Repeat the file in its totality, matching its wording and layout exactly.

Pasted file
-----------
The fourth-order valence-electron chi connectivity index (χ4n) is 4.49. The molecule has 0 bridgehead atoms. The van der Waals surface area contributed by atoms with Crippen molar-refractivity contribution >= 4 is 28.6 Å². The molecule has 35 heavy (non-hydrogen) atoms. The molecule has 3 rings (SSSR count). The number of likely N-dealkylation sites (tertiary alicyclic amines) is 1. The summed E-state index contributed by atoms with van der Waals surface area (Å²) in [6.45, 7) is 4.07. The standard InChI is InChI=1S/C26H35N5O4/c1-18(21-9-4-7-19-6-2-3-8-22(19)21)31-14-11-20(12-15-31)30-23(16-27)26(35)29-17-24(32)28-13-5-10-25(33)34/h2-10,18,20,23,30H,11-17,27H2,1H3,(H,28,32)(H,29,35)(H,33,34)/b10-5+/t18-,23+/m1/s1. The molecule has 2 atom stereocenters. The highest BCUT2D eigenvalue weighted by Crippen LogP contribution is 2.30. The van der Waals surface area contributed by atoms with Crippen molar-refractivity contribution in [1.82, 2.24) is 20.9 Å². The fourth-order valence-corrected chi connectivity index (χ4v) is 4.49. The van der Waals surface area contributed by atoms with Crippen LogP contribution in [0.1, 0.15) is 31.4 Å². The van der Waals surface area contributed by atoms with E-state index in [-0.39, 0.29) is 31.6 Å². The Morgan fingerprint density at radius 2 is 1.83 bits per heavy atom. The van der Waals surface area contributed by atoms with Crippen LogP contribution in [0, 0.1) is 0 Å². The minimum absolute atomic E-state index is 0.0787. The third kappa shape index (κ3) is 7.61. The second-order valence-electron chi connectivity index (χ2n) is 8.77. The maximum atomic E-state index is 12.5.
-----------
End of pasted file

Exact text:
The fourth-order valence-electron chi connectivity index (χ4n) is 4.49. The molecule has 0 bridgehead atoms. The van der Waals surface area contributed by atoms with Crippen molar-refractivity contribution >= 4 is 28.6 Å². The molecule has 35 heavy (non-hydrogen) atoms. The molecule has 3 rings (SSSR count). The number of likely N-dealkylation sites (tertiary alicyclic amines) is 1. The summed E-state index contributed by atoms with van der Waals surface area (Å²) in [6.45, 7) is 4.07. The standard InChI is InChI=1S/C26H35N5O4/c1-18(21-9-4-7-19-6-2-3-8-22(19)21)31-14-11-20(12-15-31)30-23(16-27)26(35)29-17-24(32)28-13-5-10-25(33)34/h2-10,18,20,23,30H,11-17,27H2,1H3,(H,28,32)(H,29,35)(H,33,34)/b10-5+/t18-,23+/m1/s1. The molecule has 2 atom stereocenters. The highest BCUT2D eigenvalue weighted by Crippen LogP contribution is 2.30. The van der Waals surface area contributed by atoms with Crippen molar-refractivity contribution in [1.82, 2.24) is 20.9 Å². The fourth-order valence-corrected chi connectivity index (χ4v) is 4.49. The van der Waals surface area contributed by atoms with Crippen LogP contribution in [0.1, 0.15) is 31.4 Å². The van der Waals surface area contributed by atoms with E-state index in [-0.39, 0.29) is 31.6 Å². The Morgan fingerprint density at radius 2 is 1.83 bits per heavy atom. The van der Waals surface area contributed by atoms with Crippen LogP contribution in [0, 0.1) is 0 Å². The minimum absolute atomic E-state index is 0.0787. The third kappa shape index (κ3) is 7.61. The second-order valence-electron chi connectivity index (χ2n) is 8.77. The maximum atomic E-state index is 12.5.